Command Execution Vulnerability in rssh with allowscp (CVE-2019-1000018)
We discovered a vulnerability in rssh where users could bypass the “allowscp” option into arbitrary command execution.
This issue is pending CVE assignment.
From the rssh home page:
rssh is a restricted shell for use with OpenSSH, allowing only scp and/or sftp. It now also includes support for rdist, rsync, and cvs. For example, if you have a server which you only want to allow users to copy files off of via scp, without providing shell access, you can use rssh to do that.
allowscp option is intended to restrict users to only being able to scp files to or from the server, and not be able to run commands on the server.
When a user runs scp on their client, an scp command is also run on the server. This runs through rssh (the restricted user’s shell), which attempts to verify the arguments are “secure.” We can control exactly which scp command is run on the server by supplying it as an argument to ssh. If rssh considers our invocation secure, it will execute that command.
The verification that rssh attempts on the scp command is incomplete. The
PKCS11Provider option will cause scp to load an arbitrary shared object file. By uploading a malicious .so file which will execute code when loaded, and then setting the
PKCS11Provider option to that file, our scp command will execute the code.
This option can be invoked one of three ways. In each of these methods, we’re using scp to copy a file to localhost over ssh, which causes ssh to be invoked, loading and executing our malicious .so file.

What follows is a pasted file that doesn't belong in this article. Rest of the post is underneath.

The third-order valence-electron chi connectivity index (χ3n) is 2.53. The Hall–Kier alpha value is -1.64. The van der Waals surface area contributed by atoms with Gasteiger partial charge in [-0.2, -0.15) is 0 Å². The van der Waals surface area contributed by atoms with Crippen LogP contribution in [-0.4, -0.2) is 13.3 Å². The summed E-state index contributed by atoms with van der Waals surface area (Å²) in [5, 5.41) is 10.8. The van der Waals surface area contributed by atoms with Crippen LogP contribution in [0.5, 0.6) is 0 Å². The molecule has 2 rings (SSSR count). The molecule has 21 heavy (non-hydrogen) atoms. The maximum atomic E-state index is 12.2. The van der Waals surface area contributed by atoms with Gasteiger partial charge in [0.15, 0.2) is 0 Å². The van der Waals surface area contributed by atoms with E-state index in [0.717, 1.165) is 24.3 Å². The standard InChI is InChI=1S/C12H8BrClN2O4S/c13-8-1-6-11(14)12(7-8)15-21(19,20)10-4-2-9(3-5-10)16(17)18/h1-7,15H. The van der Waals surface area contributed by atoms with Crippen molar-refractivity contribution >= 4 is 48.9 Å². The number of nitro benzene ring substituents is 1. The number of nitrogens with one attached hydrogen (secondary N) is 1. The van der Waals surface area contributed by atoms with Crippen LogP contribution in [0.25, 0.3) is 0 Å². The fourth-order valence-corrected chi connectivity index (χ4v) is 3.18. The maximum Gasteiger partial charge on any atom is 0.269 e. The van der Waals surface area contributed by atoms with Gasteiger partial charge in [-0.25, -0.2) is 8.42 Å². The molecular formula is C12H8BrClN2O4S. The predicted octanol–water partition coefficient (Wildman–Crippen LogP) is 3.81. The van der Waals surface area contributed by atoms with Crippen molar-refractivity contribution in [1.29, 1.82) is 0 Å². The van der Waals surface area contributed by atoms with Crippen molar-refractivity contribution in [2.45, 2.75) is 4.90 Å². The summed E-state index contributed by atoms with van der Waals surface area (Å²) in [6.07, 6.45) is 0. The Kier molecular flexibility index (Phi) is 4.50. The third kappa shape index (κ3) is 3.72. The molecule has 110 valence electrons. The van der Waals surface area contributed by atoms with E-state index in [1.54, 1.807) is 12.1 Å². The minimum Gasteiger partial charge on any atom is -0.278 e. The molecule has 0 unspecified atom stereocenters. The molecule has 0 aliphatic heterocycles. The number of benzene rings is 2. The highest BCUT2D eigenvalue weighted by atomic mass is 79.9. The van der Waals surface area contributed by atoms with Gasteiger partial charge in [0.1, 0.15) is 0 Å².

Our setup for these commands is:
scp bad.so rssh_user@host:
From the command line:
ssh rssh_user@host 'scp -o PKCS11Provider=./bad.so 1 localhost:
Using the default .ssh/config file (uploaded to the server first):
ssh rssh_user@host 'scp 1 localhost:
By specifying our own ssh_config file (uploaded to the server first):
ssh rssh_user@host 'scp -F rssh.config 1 localhost:
With a config file, its contents should be:
For a detailed write-up of how we discovered this issue, see our SANS 2018 Holiday Hack report.
The author of rssh replied to our report saying that the software is no longer maintained.
Russ Allbery sent a patch that is “COMPLETELY UNTESTED,” but might fix the problem. See:
Disclosure & Timeline:
Jan 7, 2019: rssh author notified
Jan 9, 2019: rssh author replied, saying “RSSH is no longer maintained.”
Jan 14, 2019: SANS notified
Jan 16, 2019: Publication, CVE requested through Distributed Weakness Filing, e-mailed rssh-discuss list
Jan 22, 2019: CVE-2019-1000018 assigned
This issue was discovered by the ESnet Security Team. It was discovered as part of our participation in the SANS 2018 Holiday Hack Challenge. For more details about the Holiday Hack, you can also see our report.
(Tracked in git)
Jan 16, 2019: Fixed the publication date, and corrected two typos.